I have a few general questions about how wave packets relate to particle creation and motion.(adsbygoogle = window.adsbygoogle || []).push({});

1) In the following video, Steve presents us with a simple case of a free particle at rest, where we have zero momentum and thus know the momentum exactly, but as a consequence we have no idea what the position the particle is in, so the probability density is constant in space. So the wave function for the particle only includes the time component.

Now we take this same particle/wave function and set it into motion relative to a stationary observer or lab frame by introducing a Lorentz transform into the previous time-dependent wave function (see 6:00). The effect of this is to give the particle a wavelength and, thus, a momentum in a left or right direction, and thus a positional dependence added to the wave function. My question here is, "What is the particle we are talking about and where is the particle?" The visualization just looks to me like a continuously oscillating probability density. Does this just mean that the probability of finding a particle oscillates through all space with that sort of distribution? And that that distribution is moving to the right or left? I'm confused.

2) What actuallyisthe particle? Let's forget about about bosons for the moment and just focus on fermions. In terms of a wave packet, what constitutes the particle? Does a particle, say electron, have to take the form of a standing wave? Is this what the Dirac equation is telling us? The mass that characterizes the electron is made up of both a coupled left moving wave function and a right moving wave function. Does the Dirac equation describe a standing wave? If that's the case, then what is Steve talking about in the above video when he adds momentum to the free particle and says it is now representative of a particle moving to the right? I don't see a standing wave there.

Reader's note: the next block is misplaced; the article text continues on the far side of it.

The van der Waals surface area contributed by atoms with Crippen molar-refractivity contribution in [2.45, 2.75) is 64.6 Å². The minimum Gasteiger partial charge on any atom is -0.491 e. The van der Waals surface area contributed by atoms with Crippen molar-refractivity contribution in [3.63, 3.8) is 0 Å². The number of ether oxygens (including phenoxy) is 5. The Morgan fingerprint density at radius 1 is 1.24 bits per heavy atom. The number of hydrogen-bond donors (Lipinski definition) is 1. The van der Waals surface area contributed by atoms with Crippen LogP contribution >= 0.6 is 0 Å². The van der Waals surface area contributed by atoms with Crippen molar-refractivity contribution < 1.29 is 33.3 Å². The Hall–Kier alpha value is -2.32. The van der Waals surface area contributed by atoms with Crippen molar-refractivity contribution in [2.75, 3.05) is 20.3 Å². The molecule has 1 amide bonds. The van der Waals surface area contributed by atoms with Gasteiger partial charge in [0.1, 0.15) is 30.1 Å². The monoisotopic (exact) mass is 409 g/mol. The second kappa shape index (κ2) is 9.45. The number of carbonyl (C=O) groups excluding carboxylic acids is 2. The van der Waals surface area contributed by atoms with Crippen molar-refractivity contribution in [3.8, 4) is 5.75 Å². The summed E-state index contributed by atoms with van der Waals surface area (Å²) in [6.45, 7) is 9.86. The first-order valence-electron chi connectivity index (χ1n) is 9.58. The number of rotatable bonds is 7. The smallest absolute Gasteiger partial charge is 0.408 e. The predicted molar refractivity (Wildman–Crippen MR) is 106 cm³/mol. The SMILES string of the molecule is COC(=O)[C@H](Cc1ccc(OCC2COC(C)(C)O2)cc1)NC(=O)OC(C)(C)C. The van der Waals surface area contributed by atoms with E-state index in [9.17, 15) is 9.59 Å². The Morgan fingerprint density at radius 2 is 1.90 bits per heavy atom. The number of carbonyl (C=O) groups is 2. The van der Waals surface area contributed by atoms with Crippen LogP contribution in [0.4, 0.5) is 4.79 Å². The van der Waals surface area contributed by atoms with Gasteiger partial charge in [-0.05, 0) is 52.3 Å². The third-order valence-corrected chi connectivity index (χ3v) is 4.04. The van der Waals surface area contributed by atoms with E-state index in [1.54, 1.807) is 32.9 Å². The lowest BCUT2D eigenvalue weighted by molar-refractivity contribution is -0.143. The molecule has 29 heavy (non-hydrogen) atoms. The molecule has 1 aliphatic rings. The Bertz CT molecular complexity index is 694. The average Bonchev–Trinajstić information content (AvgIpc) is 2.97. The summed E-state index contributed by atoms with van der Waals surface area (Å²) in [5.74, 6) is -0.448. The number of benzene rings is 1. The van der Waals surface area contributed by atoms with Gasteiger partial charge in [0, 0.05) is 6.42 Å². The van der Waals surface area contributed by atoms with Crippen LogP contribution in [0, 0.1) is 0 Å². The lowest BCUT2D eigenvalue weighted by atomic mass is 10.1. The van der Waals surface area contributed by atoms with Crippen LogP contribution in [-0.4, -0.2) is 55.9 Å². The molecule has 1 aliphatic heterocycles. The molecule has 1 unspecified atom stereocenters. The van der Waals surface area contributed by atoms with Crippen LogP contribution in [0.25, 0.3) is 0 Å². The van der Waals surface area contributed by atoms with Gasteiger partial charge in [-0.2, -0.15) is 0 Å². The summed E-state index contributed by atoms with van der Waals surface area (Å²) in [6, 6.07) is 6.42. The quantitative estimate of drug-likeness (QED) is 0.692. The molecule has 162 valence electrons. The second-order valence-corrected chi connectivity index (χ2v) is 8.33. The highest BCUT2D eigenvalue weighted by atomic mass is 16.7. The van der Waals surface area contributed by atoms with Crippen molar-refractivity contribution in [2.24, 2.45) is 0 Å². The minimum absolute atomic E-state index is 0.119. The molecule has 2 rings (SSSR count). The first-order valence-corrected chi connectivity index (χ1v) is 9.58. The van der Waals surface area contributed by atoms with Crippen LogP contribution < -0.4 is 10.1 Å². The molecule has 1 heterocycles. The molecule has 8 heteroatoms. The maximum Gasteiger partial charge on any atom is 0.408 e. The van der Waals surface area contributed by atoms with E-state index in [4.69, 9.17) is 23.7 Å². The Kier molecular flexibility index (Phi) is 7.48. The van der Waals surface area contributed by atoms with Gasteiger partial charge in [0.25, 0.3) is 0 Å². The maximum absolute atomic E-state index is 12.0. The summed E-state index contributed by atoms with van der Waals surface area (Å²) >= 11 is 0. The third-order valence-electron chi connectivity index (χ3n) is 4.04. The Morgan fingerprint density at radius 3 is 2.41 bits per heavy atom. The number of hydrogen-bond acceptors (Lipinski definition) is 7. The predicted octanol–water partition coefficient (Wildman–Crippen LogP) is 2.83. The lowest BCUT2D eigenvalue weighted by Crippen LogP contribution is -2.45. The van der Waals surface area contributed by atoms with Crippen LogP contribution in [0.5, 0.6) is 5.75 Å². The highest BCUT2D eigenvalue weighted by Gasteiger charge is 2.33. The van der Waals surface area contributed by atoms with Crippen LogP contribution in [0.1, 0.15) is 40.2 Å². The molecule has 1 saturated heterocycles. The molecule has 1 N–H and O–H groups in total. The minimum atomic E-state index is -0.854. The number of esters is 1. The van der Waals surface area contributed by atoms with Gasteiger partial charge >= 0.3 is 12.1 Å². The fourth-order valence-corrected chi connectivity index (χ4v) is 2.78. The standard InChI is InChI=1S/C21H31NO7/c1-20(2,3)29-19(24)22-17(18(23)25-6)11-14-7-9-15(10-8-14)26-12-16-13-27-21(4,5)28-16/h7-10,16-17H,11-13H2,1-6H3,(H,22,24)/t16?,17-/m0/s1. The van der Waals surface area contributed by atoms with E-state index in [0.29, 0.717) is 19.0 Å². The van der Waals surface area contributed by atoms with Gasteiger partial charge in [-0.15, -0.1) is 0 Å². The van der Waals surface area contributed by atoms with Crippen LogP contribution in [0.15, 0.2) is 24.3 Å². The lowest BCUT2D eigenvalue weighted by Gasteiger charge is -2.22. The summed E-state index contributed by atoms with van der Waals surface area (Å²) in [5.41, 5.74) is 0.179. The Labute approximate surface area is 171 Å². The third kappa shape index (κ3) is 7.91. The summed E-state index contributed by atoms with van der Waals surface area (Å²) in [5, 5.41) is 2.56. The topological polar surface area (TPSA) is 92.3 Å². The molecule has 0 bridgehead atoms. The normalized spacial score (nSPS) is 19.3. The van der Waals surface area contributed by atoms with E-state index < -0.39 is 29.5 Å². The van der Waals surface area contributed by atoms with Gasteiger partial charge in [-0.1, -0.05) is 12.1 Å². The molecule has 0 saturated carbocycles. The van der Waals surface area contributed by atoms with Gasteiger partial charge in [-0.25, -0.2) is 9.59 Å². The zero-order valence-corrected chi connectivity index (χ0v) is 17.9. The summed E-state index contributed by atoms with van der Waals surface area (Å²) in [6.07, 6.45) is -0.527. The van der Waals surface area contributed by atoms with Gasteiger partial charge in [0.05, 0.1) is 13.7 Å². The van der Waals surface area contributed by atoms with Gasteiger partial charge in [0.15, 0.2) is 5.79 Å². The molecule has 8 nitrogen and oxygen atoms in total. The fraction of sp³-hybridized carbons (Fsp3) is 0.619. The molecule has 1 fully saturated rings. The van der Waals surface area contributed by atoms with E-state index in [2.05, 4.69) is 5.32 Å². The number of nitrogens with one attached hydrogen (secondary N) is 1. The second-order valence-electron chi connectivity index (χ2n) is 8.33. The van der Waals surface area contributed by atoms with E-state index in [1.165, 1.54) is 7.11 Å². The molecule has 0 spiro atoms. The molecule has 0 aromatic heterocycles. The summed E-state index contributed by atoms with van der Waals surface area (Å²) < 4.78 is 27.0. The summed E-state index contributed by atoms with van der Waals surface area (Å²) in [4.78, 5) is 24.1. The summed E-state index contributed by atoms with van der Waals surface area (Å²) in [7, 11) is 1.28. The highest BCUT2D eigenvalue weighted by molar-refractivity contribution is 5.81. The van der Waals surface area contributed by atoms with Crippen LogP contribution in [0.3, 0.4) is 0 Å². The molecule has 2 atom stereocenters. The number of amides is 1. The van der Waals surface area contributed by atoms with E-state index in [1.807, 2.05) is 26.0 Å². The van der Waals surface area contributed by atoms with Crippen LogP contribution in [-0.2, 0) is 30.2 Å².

Does the standing wave define the embodiment of the particle itself, or does it just define a "pocket" of space-time where an otherwise ambiguous entity called a particle is highly likely to be "found." These distinctions or lack thereof are not very clear to me.

3) Dispersion--When we trap a particle in a potential well, we quantize it's energy, momentum, and position because the "waviness" of the wave packet or wave function must fit integer wavelengths in the well. It seems to me that the "shape" the wave function takes within any given potential energy constraint governs the identity of that particle in the sense that it associates it with a standing wave that has definite energy, say. But what about about a "free" particle? What governs it's identity if it's not under any potential constraint that might shape it? From JMGerton's video here, it would just seem to disintegrate due to "dispersion" as it travels down the road. What does that mean?

In any case, I'm hoping someone can help clear up some of these quandaries for me in a somewhat simplified fashion . Please notice the "B" prefix and don't just list a bunch of equations and axioms, I'm looking for a more intuitive understanding. Thanks

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# Wave packet confusion

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